In a report recently submitted to the Parliament, the panel has noted that committees constituted for wildlife clearances at the state level, as envisaged by the central government, might end up as mere “rubber stamps” if independent members are not included in them.

The panel, a 29-member Parliamentary Standing Committee on Science and Technology, Environment, Forests and Climate Change, recommended the inclusion of at least three institutional members and the Director of Wildlife Institute of India into these committees. In its evaluation of the Wildlife Protection Amendment Bill 2021, the panel expressed apprehension that the state-level panels that have been proposed “will be packed with official members, and may end up being a rubber stamp for faster clearances of projects.”

Conservationists and experts have, at the same time, cast aspersions on the draft Bill for its potential to enable corporates extraction of precious natural resources of the country after sidelining local communities.

The panel has recommended the inclusion of at least one-third of all non-official members of the respective State Boards of Wildlife (SBWL) into the aforementioned proposed state-level committees. Through the amendment Bill, which was introduced in Parliament in December 2021, the central government has sought to empower each SBWL to constitute its own Standing Committee for the purpose of “exercising certain delegated powers and duties”. However, as per the Bill, these standing committees will consist of the vice-chairperson and member-secretary of the respective SBWL. A maximum number of ten additional members can be inducted into the Standing Committee by the vice-chairperson from amongst the members of the SBWL, the Bill further suggested.

“The Bill again envisages that each Board or its Standing Committee will be free to create various committees, sub-committees or study groups from time to time for the proper discharge of functions. It is necessary that the respective SBWL approves all recommendations or decisions by these committees or sub-committees before implementation,” said Debi Goenka of the Mumbai-based environmental organisation Conservation Action Trust. He further said, “But firstly, over-arching powers proposed to be assigned to the vice-chairperson of respective SBWLs in the appointment of Standing Committees should be curtailed. Members of each Standing Committee should either be appointed by the National Board for Wildlife or the respective SBWL.”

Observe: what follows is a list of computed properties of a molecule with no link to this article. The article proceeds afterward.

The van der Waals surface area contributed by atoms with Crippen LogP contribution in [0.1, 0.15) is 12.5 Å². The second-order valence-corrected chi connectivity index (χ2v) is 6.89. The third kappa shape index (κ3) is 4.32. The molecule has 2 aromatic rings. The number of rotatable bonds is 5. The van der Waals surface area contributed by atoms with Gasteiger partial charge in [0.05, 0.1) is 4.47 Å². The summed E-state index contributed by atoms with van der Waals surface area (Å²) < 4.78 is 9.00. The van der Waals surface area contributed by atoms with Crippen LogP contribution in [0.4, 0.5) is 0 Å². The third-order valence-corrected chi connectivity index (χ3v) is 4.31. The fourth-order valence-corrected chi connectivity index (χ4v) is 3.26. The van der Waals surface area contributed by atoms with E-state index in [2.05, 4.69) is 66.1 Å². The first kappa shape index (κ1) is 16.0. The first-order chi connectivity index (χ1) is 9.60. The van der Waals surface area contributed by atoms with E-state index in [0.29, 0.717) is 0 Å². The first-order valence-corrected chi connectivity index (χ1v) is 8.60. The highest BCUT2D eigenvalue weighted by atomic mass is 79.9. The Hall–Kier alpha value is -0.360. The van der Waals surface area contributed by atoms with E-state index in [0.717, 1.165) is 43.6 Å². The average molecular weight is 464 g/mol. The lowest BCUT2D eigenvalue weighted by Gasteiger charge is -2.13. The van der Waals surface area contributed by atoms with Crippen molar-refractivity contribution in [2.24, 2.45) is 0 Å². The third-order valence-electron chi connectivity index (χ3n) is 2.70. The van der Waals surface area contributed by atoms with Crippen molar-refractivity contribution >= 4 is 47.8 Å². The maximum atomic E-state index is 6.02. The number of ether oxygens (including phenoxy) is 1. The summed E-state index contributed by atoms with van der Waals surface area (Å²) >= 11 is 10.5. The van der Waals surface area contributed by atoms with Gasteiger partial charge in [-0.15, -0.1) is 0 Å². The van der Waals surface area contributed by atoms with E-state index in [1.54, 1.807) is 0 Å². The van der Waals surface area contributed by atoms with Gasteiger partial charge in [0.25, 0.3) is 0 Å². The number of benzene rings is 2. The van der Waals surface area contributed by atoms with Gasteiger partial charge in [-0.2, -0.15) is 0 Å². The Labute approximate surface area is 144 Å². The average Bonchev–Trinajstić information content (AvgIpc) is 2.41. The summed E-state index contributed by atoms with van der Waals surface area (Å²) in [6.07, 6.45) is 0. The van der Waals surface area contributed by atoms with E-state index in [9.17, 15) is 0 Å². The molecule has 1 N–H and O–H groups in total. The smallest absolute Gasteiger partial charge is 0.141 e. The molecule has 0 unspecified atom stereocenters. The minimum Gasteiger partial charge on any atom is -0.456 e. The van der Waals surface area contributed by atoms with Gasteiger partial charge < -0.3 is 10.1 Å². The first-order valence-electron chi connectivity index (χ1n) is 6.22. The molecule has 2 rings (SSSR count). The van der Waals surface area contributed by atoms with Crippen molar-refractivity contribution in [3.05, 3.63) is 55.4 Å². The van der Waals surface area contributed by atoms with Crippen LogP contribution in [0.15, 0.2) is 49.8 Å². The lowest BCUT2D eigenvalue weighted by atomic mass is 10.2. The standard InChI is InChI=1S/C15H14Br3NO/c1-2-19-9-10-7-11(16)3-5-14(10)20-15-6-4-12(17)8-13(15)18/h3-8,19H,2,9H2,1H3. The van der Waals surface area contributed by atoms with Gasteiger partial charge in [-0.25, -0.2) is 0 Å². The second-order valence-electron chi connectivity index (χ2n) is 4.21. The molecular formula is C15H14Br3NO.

The proposal to constitute standing committees of state-level wildlife boards, by amending the Wildllife (Protection) Act, 1972, comes in the backdrop of the fact that the National Board for Wildlife (NBWL) has not met even once after the formation of its Standing Committee in the year 2014. As per the Act’s provisions, this central-level Board has to mandatorily meet at least twice a year. Immediately after being elected to power following the massive victory of the Bharatiya Janata Party in the general elections of 2014, one of the first tasks undertaken by Prime Minister Narendra Modi was to reconstitute the composition of the NBWL and constitute a Standing Committee for the purpose of conducting appraisals of infrastructure projects located in areas rich in wildlife.

“We have further suggested imposition of a ban on the use of mechanical earth moving equipment within protected areas, for example, wildlife sanctuaries or reserved forests, except in exceptional circumstances like natural disasters. This is intended to discourage civil works within the protected areas which seem to be proliferating because of liberal availability of funds with forest departments for the purpose of compensatory afforestation,” Goenka further added.

The Bill has also been criticised for the attempt to reduce the number of Schedules – containing lists of protected species of plants and animals – from the original Act.

At present, the Act has six Schedules in all; one is devoted exclusively to specially protected plants and four are dedicated to specially protected animals, while another schedule contains a list of vermin species. (Vermin refers to parasitic animals that carry disease or destroy food).

However, the amendment Bill seeks to reduce the total number of schedules to four: the number of Schedules for specially protected animals has been sought to be reduced to two, with one containing a list of species that need greater protection. The Bill completely eliminates the Schedule containing a list of vermin species and instead seeks the introduction of a new Schedule for specimens listed in the Appendices under the Convention on International Trade in Endangered Species of Wild Fauna and Flora (CITES).

A number of environmental organisations, including the Conservation Action Trust, have recommended a separate Act to implement the CITES provisions, which is a multilateral treaty to regulate the international trade of species of endangered plants and wildlife to ensure their survival. However, the Jairam Ramesh-headed panel, on its part, recommended an amendment to the Biological Diversity Act, 2002, to implement the provisions of CITES in India.

“The [Parliamentary Standing] Committee [has] observed that amending the Biological Diversity Act, 2002 would be the most appropriate way of implementing CITES, as the mandate of CITES is sustainable use of biodiversity. It also observed that the approach under the Bill will make the principal Act complicated and might introduce contradictions,” the panel noted in its report.

As the name suggests, the Biological Diversity Act, 2002 contains provisions to conserve biological diversity in India, sustainable use of its components and equitable sharing of benefits from biological resources.